Savitri and Satyavan fell in love and married, but a messenger from the gods delivered a terrible prophecy—Satyavan would die in exactly one year. And as promised, on the young couple’s first anniversary, Satyavan collapsed and died. Yamraj, the god of death, came to claim Satyavan’s soul.
But clever Savitri had a plan. She doggedly followed Yamraj across the burning desert and to the entrance to the underworld, begging for the return of Satyavan. Yamraj agreed to grant Savitri one wish, but not for her husband’s life.
Instead, Savitri asked that she be granted the gift of many children. When Yamraj accepted, she asked him how she was supposed to bear children without a husband. And since she had vowed to only marry Satyavan, Yamraj had to return Savitri’s husband to keep his word.
Satyavan was brought back to life and the happy couple were reunited.
Bodhidharma and His Single Shoe
According to Buddhist tradition, the figure known as Bodhidharma was a great Indian sage who may have been the first to bring Buddhism to China. In the Zen Buddhist tradition, Bodhidharma often plays the role of the wise and wily Zen master, challenging his students with cryptic riddles that, if deciphered, lead to the path of enlightenment.
One day, a Chinese diplomat named Songyun was crossing the Pamir Mountains between China and India when he passed the now elderly Bodhidharma walking in the opposite direction. Songyun asked where the master was going, and Bodhidharma replied that he was finally going home to India.
Then Songyun noticed that Bodhidharma was only wearing one shoe, so he asked why. Bodhidharma suggested that Songyun ask the monks when he arrived in Shaolin. The men parted ways, but when Songyun asked about Bodhidharma’s shoe in Shaolin, he was thrown in jail for lying. Songyun could not have seen Bodhidharma, because the master had died several years earlier.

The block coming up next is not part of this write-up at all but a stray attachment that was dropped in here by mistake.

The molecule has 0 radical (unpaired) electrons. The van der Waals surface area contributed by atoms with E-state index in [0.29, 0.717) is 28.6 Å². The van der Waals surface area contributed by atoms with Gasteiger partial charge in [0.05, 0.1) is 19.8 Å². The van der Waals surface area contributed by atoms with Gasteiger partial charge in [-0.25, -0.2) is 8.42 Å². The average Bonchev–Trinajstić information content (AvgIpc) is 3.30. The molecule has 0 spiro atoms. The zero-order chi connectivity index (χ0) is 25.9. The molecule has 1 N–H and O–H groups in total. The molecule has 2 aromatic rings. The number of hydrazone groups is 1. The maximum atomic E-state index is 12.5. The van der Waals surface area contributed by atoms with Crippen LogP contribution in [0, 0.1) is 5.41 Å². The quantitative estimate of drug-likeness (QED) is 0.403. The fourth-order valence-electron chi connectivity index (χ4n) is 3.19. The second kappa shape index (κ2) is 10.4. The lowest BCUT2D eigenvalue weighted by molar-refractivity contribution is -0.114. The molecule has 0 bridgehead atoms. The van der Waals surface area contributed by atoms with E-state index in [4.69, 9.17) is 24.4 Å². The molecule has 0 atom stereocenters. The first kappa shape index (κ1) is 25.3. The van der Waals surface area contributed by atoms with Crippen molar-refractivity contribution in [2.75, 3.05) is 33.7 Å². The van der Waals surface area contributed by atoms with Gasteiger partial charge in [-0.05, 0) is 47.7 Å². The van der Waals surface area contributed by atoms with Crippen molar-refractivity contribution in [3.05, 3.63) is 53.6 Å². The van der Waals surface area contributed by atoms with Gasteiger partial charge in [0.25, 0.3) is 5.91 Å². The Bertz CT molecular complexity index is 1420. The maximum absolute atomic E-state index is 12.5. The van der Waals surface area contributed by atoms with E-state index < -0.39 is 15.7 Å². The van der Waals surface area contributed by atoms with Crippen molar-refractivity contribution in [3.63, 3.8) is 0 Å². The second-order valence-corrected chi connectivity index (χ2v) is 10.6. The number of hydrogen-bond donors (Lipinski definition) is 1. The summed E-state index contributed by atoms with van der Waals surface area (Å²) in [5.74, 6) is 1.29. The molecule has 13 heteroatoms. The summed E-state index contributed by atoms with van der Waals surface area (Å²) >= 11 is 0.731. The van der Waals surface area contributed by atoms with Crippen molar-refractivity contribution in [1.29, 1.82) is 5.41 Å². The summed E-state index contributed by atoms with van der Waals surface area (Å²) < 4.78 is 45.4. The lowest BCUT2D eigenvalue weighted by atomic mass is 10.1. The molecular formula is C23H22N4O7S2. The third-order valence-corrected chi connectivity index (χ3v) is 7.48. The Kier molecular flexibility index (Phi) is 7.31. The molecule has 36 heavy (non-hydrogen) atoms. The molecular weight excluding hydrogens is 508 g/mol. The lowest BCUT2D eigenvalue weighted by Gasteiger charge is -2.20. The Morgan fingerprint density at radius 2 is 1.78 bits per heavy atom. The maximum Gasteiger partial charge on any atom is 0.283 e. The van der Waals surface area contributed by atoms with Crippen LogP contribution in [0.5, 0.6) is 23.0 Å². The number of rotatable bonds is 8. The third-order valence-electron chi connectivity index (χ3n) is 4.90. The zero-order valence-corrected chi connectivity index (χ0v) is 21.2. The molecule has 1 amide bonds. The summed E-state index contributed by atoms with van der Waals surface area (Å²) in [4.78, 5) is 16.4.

To prove it, the monks opened up Bodhidharma’s tomb, but all they found was a single shoe. Not even death could contain the wisdom of Bodhidharma, who is often depicted barefoot and carrying a single shoe on a stick.
Odin’s Sacrifice (to Himself)
In Norse mythology, Odin is chief among the gods of Valhalla, a creator god whose wisdom and wizardry were unmatched. But Odin had to pay a terrible price to achieve his powerful and esoteric knowledge.
According to Norse legend, the greatest sources of wisdom in the ancient world were the runes, magic symbols that not even the gods could decipher. But Odin was willing to do whatever was necessary—even face death itself—to untangle the meaning of the runes and access their hidden power.
According to the epic Viking poem Hávamál, Odin subjected himself to a violent form of self-sacrifice: “myself to my own self given,” Odin says. Odin hung himself from the great tree Yggdrasil, pierced his side with a spear and forbade any of the other gods from coming to his aid. For nine days, Odin hung from the tree, staring down into the watery depths of the Well of Urd until finally, on the ninth day, the forms of the runes were revealed to him.
In the language and imagery of the Hávamál, part of Odin died in that nine-day ordeal and he was reborn or resurrected as a far more powerful being with newfound knowledge and abilities.
Quetzalcóatl, the Osiris of Mesoamerica
In ancient Mesoamerica, the greatest of all the gods was Quetzalcóatl, the “feathered serpent” worshiped across centuries of Mayan, Toltec and Aztec civilizations.
In some traditions, Quetzalcóatl was an Osiris-like figure, the god of agriculture and vegetation closely associated with the rain god Tláloc. And like Osiris, Quetzalcóatl was deceived by his brother, tricked into drinking a powerful intoxicant and sleeping with a priestess. Overcome with guilt, Quetzalcóatl killed himself through self-immolation, but rose again to life.
In Toltec mythology, Quetzalcóatl is linked with Venus, the brightest star in the ancient sky that appeared to “rise” from the Sun, like Quetzalcóatl rising from his funeral pyre. In his personification of Venus, the morning and evening star, Quetzalcóatl became the god of death and rebirth. As creator god, Quetzalcóatl also descended to the underworld to collect the bones necessary to make the first human beings.